"It was an absolutely painless experience other than the bitter, bitter cold," Schwartz recalled.

Cable hit

Schwartz still keeps in touch with Peter Billingsley, who played Ralphie and continues a career in show business. Billingsley, 37, most recently produced the Vince Vaughn-Reese Witherspoon comedy, "Four Christmases" and had a cameo in the film.

Billingsley said he doesn't mind that he's most famous for a role he played as an adorable, chubby-cheeked, wide-eyed little boy.

"It's nice to be known for a pretty great movie," he told The San Francisco Chronicle earlier this year. "I'm certainly proud of it, and I'm finally at the point where I can watch it and appreciate it."

The movie has been a hit on cable television. TNT began airing a 24-hour marathon on Christmas Eve in 1997. The all-day fest moved to TBS in 2004. More than 47 million people watched at least part of the marathon last year.

If the marathon isn't enough, there are countless "A Christmas Story" plays staged across the country. A stage musical based on the movie is in the works.

It's all amazing and gratifying for the original cast.

"It's a phenomenon to some degree and part of Americana," Schwartz said. "People go out of their ways to do things for us simply because we brought them so much joy for so many years. It's a nice feeling."


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Tony Casamento '69
JimDavis

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Reply with quote  #9 
Christmas Movie Trivia Question:
 
"Name the only actor to appear in both "Miracle on
34th Street" (the original) and "White Christmas."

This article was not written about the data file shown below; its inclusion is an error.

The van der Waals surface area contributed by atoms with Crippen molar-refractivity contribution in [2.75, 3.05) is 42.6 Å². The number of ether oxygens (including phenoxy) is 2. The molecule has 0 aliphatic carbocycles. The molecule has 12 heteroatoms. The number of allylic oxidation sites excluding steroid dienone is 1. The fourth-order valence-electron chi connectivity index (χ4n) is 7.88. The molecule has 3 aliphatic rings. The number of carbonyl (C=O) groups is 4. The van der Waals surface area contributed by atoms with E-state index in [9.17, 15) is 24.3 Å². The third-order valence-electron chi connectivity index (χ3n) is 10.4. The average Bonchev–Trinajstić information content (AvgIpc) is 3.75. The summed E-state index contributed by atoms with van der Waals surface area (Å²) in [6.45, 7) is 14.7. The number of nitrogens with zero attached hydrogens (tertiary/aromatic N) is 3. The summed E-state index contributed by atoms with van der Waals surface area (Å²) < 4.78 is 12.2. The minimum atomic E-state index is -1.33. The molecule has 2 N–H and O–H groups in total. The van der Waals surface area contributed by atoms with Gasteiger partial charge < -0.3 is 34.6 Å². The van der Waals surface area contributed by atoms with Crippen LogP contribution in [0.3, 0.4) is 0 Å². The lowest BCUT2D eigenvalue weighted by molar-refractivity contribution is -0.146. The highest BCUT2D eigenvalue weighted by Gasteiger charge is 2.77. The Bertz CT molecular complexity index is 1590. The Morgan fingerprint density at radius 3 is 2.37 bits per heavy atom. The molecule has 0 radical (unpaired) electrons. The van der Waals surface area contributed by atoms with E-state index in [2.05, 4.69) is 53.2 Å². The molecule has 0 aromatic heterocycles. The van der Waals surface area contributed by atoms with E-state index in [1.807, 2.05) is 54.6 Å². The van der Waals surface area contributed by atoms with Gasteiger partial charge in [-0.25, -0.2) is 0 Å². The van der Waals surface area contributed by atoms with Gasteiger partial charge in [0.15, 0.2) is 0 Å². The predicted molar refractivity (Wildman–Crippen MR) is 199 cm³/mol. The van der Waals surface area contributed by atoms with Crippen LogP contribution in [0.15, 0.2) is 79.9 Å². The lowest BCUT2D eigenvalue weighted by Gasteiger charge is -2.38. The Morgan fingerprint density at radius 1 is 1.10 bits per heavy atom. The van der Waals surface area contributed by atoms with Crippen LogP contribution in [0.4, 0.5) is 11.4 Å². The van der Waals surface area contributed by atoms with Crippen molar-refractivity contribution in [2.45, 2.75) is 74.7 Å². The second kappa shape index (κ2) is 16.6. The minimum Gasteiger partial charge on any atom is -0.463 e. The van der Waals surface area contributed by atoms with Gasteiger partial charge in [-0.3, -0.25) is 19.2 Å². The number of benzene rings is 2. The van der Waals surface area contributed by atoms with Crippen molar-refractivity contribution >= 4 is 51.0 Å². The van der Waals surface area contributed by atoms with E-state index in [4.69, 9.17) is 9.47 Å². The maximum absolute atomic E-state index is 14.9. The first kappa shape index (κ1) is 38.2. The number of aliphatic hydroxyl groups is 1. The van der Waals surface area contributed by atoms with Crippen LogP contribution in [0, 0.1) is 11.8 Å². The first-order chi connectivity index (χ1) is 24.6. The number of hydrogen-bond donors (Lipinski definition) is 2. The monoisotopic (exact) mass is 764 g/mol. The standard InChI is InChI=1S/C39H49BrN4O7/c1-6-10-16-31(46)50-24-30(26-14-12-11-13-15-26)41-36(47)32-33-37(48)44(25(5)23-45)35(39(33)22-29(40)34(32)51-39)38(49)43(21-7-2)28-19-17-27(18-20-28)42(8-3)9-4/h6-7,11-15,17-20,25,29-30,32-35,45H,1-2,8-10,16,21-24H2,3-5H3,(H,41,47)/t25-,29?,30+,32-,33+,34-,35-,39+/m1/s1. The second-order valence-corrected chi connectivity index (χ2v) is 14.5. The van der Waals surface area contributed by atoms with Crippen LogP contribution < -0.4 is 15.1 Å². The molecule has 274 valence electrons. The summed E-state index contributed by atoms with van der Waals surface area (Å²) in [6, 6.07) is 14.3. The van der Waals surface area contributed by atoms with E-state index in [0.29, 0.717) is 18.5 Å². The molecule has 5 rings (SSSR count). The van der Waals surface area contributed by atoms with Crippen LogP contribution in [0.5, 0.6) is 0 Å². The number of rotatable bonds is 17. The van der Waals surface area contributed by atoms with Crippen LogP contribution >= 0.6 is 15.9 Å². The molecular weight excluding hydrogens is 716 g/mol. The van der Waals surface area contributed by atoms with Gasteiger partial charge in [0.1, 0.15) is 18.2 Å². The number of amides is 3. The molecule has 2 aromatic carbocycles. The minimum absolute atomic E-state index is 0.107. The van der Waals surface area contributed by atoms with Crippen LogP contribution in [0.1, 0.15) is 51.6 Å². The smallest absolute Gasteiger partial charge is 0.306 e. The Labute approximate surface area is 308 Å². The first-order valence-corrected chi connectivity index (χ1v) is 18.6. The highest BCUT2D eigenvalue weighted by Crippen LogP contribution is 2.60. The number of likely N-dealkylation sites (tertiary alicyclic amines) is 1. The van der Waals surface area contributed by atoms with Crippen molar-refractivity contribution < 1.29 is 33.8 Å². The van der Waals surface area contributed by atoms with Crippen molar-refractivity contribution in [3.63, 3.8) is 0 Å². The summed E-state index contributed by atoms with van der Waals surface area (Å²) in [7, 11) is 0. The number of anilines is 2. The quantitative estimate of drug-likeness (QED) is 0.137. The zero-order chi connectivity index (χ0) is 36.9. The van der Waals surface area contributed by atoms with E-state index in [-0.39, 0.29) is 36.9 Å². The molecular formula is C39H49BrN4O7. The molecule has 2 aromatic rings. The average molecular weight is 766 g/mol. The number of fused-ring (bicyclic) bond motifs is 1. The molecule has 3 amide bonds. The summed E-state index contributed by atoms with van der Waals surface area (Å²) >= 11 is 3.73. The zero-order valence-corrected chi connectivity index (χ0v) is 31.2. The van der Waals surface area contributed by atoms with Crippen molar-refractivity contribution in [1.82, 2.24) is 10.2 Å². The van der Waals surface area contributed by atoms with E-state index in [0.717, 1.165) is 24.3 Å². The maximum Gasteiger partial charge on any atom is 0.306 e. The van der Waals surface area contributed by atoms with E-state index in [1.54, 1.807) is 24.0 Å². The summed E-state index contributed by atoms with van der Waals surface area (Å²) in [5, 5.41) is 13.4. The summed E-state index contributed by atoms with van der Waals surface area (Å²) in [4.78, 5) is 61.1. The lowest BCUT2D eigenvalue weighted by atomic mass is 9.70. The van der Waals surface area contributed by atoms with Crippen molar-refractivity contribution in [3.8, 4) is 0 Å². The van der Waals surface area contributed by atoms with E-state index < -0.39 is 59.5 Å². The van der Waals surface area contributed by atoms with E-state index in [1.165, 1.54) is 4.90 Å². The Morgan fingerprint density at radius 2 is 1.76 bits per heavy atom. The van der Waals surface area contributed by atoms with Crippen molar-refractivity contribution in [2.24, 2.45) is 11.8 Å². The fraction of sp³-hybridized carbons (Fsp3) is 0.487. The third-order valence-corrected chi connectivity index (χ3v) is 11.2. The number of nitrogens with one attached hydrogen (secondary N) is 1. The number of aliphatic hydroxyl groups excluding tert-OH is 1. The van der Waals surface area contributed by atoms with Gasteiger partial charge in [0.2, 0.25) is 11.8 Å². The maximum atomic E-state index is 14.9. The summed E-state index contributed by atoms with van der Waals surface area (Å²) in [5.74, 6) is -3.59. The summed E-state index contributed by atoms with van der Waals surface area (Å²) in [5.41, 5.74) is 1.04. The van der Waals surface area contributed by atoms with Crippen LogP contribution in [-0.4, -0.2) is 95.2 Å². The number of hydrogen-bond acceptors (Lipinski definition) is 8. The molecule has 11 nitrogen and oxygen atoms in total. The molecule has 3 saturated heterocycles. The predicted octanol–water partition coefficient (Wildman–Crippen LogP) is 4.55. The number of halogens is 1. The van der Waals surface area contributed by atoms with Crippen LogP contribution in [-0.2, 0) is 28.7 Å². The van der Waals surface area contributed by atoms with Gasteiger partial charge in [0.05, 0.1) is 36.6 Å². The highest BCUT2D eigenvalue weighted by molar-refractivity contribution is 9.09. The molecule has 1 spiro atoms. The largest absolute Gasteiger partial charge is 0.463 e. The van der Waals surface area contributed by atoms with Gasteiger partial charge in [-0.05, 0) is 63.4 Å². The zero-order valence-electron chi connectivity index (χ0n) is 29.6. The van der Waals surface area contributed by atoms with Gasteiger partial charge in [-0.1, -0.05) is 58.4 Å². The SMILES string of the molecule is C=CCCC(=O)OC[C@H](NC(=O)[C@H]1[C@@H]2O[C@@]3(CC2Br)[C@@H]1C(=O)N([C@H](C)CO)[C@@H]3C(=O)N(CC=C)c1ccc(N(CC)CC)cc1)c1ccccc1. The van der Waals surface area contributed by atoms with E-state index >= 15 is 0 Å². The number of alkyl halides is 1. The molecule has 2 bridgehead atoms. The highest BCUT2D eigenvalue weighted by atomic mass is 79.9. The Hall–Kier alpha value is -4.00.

Hint: he was unbilled in both films.
 
SAMMY67
tom70

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Reply with quote  #10 

i figured it was the fat kid ..then i thought about it and figured in that movie the drunken santa had to be the guy ?  Percy Helton ?


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JimDavis

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Reply with quote  #11 
Tom:
 
You're right!!  It's Percy Helton, who played the drunken
Santa Clause in "Miracle on 34th Street" and the Train
Conductor in "White Christmas."
 
SAMMY67
JohnKerins66

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Reply with quote  #12 

 

I can’t believe no one has mentioned Scrooge with Alastiar Sim.

 

A wonderful scene, one of the many, many, followed by the unforgettable ending of this great movie


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tom70

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Reply with quote  #13 

There was a twilight zone where Art Carney played a Santa that became Santa would like to see that one again .........


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Tony71

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Reply with quote  #14 
Tom, you can view that -- and many other episodes online.

http://www.cbs.com/classics/the_twilight_zone/video/video.php?cid=649555532&pid=rh_moRFkNbYWprfmrcp5ld_adlfWxdRH&play=true

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Tony
MaryKerinsHannigan

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Reply with quote  #15 
Tony - I remember the Art Carney episode, and I looking forward to watching it.  I wonder if you have any info on another TV show.  Going way, way, back . . . I remember an episode of a show called, "I Remember Mama" in which the little girl, Dagmar, learned of a Norweigan myth that, on Christmas Eve, the animals could speak.  It made such an impression on me.  Do you know if that show is archived somewhere?

Mary